Each category or strategy may produce different performance results, so again, it is important not to lump all social / environmental mission investments into a catchall group from which to generalize the performance against market benchmarks. For example, a study of 850 global SRI portfolios, Krosinsky and Robins found that the 'ethical funds' performed basically in-line against the 5-year average of the FTSE 100 and S&P 500, and significantly under-performed in comparison to the MSCI World Index. However, the "sustainable investing" funds significantly outperformed returning 18.7% on a five-year average return from 2002-2007, against major indices: MSCI World (17%), S&P 500 (13.2%) and FTSE 100 (13%). Even when considering all 135 SRI funds together (i.e. not differentiating 'ethical' vs. 'sustainable'), the five-year average return was impressive at 15.2%, which is a competitive rate of return, with a lower risk profile and a focus on long-term sustainable social change. Again, we see that "funds that invest in a dual manner, both mitigating risk and seeking opportunity at the same time, have been outperforming most significantly of all" (Krosinky and Robins, 2008).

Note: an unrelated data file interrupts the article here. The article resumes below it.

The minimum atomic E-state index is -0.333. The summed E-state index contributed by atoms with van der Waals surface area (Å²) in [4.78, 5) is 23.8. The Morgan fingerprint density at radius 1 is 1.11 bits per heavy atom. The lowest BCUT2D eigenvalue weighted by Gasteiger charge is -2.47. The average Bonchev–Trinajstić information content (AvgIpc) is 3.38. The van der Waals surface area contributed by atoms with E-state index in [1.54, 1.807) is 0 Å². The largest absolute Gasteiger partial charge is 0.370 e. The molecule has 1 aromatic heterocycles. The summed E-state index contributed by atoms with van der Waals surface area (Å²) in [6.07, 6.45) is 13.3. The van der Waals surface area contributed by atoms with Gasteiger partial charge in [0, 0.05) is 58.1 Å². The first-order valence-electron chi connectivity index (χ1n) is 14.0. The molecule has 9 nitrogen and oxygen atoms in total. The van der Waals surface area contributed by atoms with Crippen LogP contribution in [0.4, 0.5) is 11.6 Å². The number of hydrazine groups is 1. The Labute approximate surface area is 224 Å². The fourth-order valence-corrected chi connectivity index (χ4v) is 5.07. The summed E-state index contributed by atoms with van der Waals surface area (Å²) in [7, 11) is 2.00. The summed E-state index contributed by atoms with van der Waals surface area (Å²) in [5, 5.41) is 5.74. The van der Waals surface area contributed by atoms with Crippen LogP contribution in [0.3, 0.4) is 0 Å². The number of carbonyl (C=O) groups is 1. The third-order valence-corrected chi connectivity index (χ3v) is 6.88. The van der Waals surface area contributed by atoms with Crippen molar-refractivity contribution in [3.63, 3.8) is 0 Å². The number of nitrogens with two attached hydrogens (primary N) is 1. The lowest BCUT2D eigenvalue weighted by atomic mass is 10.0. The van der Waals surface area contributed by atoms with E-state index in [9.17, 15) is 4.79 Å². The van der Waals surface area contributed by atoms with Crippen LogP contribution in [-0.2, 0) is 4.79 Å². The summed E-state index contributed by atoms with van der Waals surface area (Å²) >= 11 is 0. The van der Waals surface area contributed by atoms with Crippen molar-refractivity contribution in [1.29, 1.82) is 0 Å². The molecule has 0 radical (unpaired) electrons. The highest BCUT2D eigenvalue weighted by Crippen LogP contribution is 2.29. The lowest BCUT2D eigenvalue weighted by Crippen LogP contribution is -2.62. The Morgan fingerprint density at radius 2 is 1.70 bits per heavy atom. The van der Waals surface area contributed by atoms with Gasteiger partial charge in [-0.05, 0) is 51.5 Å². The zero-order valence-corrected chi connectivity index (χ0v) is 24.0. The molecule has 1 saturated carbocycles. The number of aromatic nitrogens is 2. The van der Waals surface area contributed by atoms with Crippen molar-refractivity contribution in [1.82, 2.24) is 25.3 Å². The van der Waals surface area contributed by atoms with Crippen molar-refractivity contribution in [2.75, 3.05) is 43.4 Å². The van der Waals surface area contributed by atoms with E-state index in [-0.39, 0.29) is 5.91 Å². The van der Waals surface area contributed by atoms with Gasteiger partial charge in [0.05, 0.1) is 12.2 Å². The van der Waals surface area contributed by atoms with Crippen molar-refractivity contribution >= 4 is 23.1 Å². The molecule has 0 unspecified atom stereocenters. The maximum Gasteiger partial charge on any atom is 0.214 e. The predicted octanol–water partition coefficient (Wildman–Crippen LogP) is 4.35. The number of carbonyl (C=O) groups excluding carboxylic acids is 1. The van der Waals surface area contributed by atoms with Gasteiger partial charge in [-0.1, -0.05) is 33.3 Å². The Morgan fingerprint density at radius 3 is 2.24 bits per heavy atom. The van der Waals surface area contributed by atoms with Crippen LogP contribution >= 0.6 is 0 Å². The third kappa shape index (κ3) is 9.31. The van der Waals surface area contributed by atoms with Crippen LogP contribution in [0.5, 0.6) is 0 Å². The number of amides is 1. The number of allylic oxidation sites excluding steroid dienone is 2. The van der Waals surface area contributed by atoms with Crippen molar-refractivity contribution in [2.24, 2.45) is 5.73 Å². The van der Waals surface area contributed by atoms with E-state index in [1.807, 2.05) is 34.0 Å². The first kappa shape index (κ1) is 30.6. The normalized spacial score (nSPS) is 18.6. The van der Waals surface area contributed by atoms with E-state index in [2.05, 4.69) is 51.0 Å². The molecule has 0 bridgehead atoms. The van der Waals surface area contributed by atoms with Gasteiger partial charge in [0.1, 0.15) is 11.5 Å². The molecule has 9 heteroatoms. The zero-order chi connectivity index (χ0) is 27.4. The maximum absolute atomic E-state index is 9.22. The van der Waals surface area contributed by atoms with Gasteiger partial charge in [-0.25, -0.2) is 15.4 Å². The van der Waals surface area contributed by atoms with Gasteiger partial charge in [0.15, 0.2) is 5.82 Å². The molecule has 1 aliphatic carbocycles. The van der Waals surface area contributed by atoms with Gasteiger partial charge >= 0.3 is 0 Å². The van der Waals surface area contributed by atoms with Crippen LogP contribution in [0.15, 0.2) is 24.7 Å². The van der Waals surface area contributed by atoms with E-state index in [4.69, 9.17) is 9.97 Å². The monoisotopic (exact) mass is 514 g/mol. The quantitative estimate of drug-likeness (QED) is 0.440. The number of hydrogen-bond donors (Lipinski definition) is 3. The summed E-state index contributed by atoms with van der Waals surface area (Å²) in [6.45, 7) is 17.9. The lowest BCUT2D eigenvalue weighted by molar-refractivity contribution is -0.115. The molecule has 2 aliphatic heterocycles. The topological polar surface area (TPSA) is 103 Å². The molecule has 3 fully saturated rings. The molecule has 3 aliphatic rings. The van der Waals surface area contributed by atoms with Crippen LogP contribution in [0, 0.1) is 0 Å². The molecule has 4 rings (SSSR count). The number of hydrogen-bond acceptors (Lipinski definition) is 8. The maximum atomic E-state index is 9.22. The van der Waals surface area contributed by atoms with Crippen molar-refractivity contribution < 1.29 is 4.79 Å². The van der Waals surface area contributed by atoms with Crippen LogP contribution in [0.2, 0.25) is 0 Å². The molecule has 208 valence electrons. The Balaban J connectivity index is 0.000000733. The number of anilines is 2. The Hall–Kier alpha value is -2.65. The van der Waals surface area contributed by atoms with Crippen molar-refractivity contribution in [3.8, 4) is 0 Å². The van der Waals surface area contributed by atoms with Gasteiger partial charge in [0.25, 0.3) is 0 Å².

Similar to financially motivated investments, some will outperform and some will underperform. So, when you hear that a Social or Ethical or Sustainable Investment achieved lower returns....please do not conclude there is a "trade-off" between financial and social return. Like ALL investments, you take a risk and sometimes you place your eggs in the wrong basket.